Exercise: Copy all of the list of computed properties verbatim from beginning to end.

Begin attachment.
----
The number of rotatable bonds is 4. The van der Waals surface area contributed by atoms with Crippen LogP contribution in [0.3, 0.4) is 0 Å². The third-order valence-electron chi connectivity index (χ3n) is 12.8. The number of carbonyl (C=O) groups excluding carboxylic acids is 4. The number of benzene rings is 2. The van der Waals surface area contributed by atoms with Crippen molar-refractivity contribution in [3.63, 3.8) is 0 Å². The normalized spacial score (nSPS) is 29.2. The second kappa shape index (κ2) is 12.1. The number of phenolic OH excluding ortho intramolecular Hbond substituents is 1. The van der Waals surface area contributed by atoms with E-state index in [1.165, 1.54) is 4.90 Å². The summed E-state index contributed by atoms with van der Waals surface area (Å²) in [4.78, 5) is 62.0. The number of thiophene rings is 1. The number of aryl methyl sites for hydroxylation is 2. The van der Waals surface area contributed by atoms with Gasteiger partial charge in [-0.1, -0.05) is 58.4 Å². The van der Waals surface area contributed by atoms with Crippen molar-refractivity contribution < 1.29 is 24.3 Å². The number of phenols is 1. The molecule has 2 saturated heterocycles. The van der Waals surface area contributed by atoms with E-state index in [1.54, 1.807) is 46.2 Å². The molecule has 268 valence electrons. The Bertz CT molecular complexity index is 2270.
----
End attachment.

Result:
The number of rotatable bonds is 4. The van der Waals surface area contributed by atoms with Crippen LogP contribution in [0.3, 0.4) is 0 Å². The third-order valence-electron chi connectivity index (χ3n) is 12.8. The number of carbonyl (C=O) groups excluding carboxylic acids is 4. The number of benzene rings is 2. The van der Waals surface area contributed by atoms with Crippen molar-refractivity contribution in [3.63, 3.8) is 0 Å². The normalized spacial score (nSPS) is 29.2. The second kappa shape index (κ2) is 12.1. The number of phenolic OH excluding ortho intramolecular Hbond substituents is 1. The van der Waals surface area contributed by atoms with E-state index in [1.165, 1.54) is 4.90 Å². The summed E-state index contributed by atoms with van der Waals surface area (Å²) in [4.78, 5) is 62.0. The number of thiophene rings is 1. The number of aryl methyl sites for hydroxylation is 2. The van der Waals surface area contributed by atoms with Gasteiger partial charge in [-0.1, -0.05) is 58.4 Å². The van der Waals surface area contributed by atoms with Crippen molar-refractivity contribution < 1.29 is 24.3 Å². The number of phenols is 1. The molecule has 2 saturated heterocycles. The van der Waals surface area contributed by atoms with E-state index in [1.54, 1.807) is 46.2 Å². The molecule has 268 valence electrons. The Bertz CT molecular complexity index is 2270.